Catcher thrives in cleanup position
Jeff Melillo hit eighth a season ago. He hit below the Mendoza line, slugged barely above it and had more strikeouts than hits.
Now the junior catcher hits cleanup.
Melillo has played to his lineup position. He sports a .400 on-base percentage and a .607 slugging percentage. The latter leads the Rutgers baseball team.
But before Melillo put it together on the field, head coach Fred Hill gambled with the lineup by moving him from the back of the lineup to the fourth spot.
“I learned about a couple hours before the first game of the year,” Melillo said. “He waited a while to tell us the lineup.”
The Scarlet Knights (3-3) entered the year without their third and fourth hitters from last year, graduated sluggers Michael Lang and D.J. Anderson.
Lang and Anderson earned their way into the middle of the order by fitting Hill’s concise hitting philosophy.
“There are two things that are important: getting on base and [hitting] with runners in scoring position,” Hill said. “I’m not concerned about anything else.”
Lang’s .445 OBP led the Knights. Anderson finished second on the team with 25 RBI.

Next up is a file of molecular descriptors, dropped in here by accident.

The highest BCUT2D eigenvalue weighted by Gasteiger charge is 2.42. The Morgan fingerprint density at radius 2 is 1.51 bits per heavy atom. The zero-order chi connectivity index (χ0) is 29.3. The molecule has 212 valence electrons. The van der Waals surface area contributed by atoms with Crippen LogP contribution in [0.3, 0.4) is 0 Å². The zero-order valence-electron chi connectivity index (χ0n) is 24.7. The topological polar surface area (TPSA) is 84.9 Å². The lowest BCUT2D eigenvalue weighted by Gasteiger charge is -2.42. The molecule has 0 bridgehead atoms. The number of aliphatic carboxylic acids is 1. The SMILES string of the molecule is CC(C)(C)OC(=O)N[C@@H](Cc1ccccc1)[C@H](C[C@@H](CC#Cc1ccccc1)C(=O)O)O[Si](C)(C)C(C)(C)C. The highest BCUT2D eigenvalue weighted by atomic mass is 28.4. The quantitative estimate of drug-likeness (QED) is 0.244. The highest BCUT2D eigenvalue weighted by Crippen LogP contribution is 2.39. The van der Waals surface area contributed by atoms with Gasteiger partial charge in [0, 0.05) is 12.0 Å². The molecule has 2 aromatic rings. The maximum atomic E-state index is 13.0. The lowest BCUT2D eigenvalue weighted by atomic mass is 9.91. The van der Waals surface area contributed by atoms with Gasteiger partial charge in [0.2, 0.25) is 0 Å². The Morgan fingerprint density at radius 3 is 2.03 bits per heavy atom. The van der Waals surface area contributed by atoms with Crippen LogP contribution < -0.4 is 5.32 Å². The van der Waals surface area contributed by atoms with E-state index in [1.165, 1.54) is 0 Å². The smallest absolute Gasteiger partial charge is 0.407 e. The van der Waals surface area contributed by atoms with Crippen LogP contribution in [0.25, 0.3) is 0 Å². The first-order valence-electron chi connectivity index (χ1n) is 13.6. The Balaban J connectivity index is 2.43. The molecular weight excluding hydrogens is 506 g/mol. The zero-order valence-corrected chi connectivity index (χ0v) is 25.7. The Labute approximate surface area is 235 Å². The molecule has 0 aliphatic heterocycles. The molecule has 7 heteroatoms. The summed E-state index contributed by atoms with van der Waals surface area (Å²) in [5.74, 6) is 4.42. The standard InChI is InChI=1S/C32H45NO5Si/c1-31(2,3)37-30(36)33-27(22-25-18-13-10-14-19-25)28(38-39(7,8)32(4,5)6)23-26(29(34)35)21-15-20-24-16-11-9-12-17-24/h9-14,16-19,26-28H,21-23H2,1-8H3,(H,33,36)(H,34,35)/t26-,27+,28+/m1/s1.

Melillo was nowhere near the lead. The North Hunterdon High School product finished with a .248 OBP and 13 RBI, good for second-to-last among Rutgers everyday players in both categories.
The departure of Lang and Anderson gave all Rutgers hitters an equal opportunity to occupy the middle of the order. According to Hill, Melillo earned it.
“He had a good fall and preseason. He was swinging the bat really well,” Hill said. “He has a little pop. He has a chance to hit the ball over the fence every once in a while. He was put in the air because of the work that he did.”
Junior right fielder Steve Zavala is the one carryover from the heart of last year’s order. Zavala’s and Melillo’s relationship stems back four years through summer league teams.
Zavala noticed something different this summer about the catcher.
“He seems to be a little more relaxed out there,” he said. “He had a great summer, so it’s more of a confidence thing.”
Whether Melillo hits eighth or fourth, the Annandale, N.J., native maintains the same approach. He sacrifices plate patience — he walked 10 times in 119 at-bats last year — but his hitting philosophy fits his cleanup role.
“The approach stayed the same as it always was,” Melillo said. “Just to try and drive balls to drive people in and get on base for people to drive me in.”
The rest of the lineup this year has not missed a beat. The Knights scored at least five runs in their last four games.
They are fulfilling Hill’s philosophy of getting on base with a .382 percentage, which has given Melillo plenty of opportunities with his team-leading 17 RBI.
Rutgers travels to No. 10 Georgia Tech this weekend. While the out-of-conference play gives him opportunities to tinker with the lineup, Hill expects to keep things similar. And Melillo is as likely to secure his spot as anyone
“To be frank, we want to win the game,” Hill said. “We’re not just going to put a guy into the game. I’m not a big ‘change-the-lineup-every-day’ type guy.”